Thrust Faulting and Folding in the Chitano River Valley of Colombia
November 17, 2012
Photographer: Hector Fonseca; Hector's Web site
Summary Author: Hector Fonseca; Jim Foster
The photo above shows sequences of Upper Cretaceous and Paleocene epoch strata in the Chitano River Valley of Colombia -- between about 7,000 ft and 10,500 ft (2,134 m and 3,200 m) above sea level. Layers of sandstone, claystone and coal have been identified. These sedimentary layers have been cut in places by an overthrust fault -- a break in the Earth's crust where lower strata rocks are forced up above higher ones. Folding is also prominent here. Thrust-and-fold belts often form in proximity to where tectonic plates collide -- in this case the Nazca Plate and the South American Plate. Photo taken on May 8, 2011.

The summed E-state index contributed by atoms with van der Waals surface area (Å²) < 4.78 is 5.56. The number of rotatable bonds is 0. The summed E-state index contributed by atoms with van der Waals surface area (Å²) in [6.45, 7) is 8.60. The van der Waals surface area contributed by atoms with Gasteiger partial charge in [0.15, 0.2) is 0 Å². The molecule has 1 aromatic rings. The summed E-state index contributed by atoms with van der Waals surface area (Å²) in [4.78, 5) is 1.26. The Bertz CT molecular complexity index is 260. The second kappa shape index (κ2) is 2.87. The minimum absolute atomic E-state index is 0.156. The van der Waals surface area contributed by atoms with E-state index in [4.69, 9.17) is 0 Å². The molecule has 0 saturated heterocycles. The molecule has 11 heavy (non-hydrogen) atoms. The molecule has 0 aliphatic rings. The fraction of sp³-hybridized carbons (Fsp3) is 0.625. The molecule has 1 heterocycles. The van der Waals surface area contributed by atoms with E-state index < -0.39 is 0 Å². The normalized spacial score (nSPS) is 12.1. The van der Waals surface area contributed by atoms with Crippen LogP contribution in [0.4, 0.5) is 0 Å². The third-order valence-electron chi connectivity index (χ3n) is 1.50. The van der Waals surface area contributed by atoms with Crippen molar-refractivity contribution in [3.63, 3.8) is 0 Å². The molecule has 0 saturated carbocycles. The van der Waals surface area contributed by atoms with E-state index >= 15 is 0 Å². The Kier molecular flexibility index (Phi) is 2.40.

Photo details: Camera Maker: SONY; Camera Model: DSC-HX9V; Lens: 4.28-68.48mm f/3.3-5.9; Focal Length: 12.53mm; Aperture: f/4.5; Exposure Time: 0.0031 s (1/320); ISO equiv: 100; Exposure Bias: none; Metering Mode: Matrix; Exposure: Landscape Mode; White Balance: Auto; Flash Fired: No (enforced); Orientation: Normal; Color Space: sRGB.